Up to 20,000 people in Wales could die amid the coronavirus outbreak in a worst-case scenario, the country’s health minister has said.
Vaughan Gething laid bare the scale of the challenge the Welsh NHS is facing in a press conference in which he also announced non-urgent surgical procedures and outpatient appointments would be suspended.
Mr Gething gave the worst-case figures while responding to criticism about his repeated refusal to ask the Welsh Rugby Union to postpone Wales’s Guinness Six Nations clash against Scotland in Cardiff on Saturday, following the union’s own decision to do so 24 hours before kick-off.
Up to 20,000 people in Wales could die amid the coronavirus outbreak in a worst-case scenario
On Thursday, he had said ‘science doesn’t tell us that it really makes a difference’ that cancelling large events could save lives.
On Friday, Mr Gething said: ‘This is actually about how we make choices based on the best scientific advice available, based on the best advice of our chief medical officers.
‘That’s going to be the way the government behaves, because our priority is to save as many lives as possible. And it should not get away from the fact that is what we are talking about.
‘In an average flu season across the UK, there are 8-10,000 deaths. In the worst-case scenario, as you know in Wales, for coronavirus could be over 20,000 deaths.
‘That’s the choice we are making in how to use our resources.’
Mr Gething announced non-urgent surgical procedures and outpatient appointments would be suspended to ease pressure on the Welsh NHS and free up resources.
The country’s health minister Vaughan Gething announced non-urgent surgical procedures and outpatient appointments would be suspended
He said: ‘I’m choosing to act now before we see a significant surge in demand so that our services can be ready to act as we move towards the peak.
‘A larger number of people requiring high levels of care are highly likely over the coming weeks.’
Health and social care providers will have permission to relax targets and monitoring arrangements, he said, as well as to cancel internal and professional events, including study leave, to free up staff for preparations.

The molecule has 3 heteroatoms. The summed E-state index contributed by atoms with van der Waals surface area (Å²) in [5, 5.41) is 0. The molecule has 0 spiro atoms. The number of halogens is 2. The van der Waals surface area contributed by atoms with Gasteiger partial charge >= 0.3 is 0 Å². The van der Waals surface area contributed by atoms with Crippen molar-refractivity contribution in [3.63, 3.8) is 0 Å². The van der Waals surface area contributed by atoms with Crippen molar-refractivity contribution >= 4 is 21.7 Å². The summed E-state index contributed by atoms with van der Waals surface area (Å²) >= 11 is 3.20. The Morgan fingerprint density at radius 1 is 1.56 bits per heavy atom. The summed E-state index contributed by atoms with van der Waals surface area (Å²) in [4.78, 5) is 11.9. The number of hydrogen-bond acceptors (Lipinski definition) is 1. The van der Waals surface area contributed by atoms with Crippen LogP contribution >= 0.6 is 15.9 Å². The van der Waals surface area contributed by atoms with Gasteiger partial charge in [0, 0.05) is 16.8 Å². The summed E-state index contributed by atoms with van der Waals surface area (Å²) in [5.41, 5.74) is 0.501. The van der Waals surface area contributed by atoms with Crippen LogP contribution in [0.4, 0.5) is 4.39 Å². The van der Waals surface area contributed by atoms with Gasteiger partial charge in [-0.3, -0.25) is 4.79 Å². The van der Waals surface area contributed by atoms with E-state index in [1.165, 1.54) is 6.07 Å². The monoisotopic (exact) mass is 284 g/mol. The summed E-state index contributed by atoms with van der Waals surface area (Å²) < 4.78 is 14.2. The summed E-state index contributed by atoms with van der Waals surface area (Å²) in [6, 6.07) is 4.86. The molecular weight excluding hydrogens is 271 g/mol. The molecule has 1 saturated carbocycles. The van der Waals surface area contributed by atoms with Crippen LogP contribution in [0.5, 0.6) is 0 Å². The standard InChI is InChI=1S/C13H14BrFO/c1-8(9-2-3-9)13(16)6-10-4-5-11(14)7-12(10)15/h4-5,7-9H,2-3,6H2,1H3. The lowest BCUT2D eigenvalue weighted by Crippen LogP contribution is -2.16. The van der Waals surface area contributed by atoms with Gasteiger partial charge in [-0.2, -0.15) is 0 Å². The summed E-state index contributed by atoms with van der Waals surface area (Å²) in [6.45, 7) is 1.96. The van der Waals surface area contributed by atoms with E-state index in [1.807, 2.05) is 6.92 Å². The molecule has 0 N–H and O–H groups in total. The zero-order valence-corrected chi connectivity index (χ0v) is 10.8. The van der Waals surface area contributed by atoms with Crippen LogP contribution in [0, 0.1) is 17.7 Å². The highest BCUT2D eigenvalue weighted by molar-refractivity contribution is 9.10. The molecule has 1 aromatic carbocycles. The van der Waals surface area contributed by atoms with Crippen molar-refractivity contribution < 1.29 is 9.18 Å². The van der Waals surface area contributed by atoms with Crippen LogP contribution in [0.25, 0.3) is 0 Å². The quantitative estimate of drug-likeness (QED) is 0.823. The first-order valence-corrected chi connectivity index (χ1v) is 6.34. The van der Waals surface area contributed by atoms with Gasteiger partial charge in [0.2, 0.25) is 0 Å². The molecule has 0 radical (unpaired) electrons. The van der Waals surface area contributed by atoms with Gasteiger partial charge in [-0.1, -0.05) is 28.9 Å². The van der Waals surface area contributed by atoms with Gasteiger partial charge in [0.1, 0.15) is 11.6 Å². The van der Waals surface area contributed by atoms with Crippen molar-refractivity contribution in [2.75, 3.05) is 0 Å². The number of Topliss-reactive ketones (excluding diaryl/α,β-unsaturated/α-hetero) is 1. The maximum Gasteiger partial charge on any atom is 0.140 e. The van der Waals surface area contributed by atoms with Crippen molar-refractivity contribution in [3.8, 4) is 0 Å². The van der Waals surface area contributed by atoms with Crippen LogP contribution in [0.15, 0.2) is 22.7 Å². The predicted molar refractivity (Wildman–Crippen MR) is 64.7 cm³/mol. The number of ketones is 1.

Health boards will also be able to suspend NHS emergency service and health volunteer support to mass gatherings and large events.
Access to cancer and other essential treatments such as renal dialysis would be maintained, he said.
Responding to Mr Gething’s announcement, Darren Hughes, director of the Welsh NHS Confederation, said his organisation wanted to reassure the public NHS organisations were ‘well prepared’ to provide care.
The Welsh Rugby Union decided to postpone Saturday’s Six Nations clash with Scotland despite the health minister not asking them to
Mr Hughes said: ‘We are pleased that the minister has taken the action today following feedback from NHS chief executives and medical directors to ensure that preparations to Covid-19 are planned, co-ordinated and proportionate.’
Earlier on Friday, Public Health Wales said a further 13 people have tested positive for coronavirus in the country, bringing the total number of confirmed cases to 38.
The official number of people tested for the virus now stands at 945, while those suffering a cough or high temperature are being asked to self-isolate at home for seven days.
The new cases include four people in the Caerphilly area and two in the Swansea area.
The other seven cases are in the local authority areas of Anglesey, Cardiff, Carmarthenshire, Flintshire, Monmouthshire, Newport, and Powys.
The Welsh Government said it would extend delivery hours for supermarkets and food retailers to ensure the food industry is able to respond to increased demand by shoppers during the outbreak.
Local Government Minister Julie James said a temporary relaxing of planning conditions which currently restrict night-time and early morning deliveries would allow retailers access to deliveries throughout the day and night.
Ms James said: ‘Given the exceptional challenges facing Wales and the United Kingdom as a whole from Covid-19, it is vital deliveries of food, sanitary and other essential products over the coming weeks can be made as quickly and safely as possible, minimising disruption to the supply chains on which communities depend.
‘We are working closely with the UK Government and food industry representatives to ensure supermarkets and other food retailers are able to respond to the outbreak as best as they can.’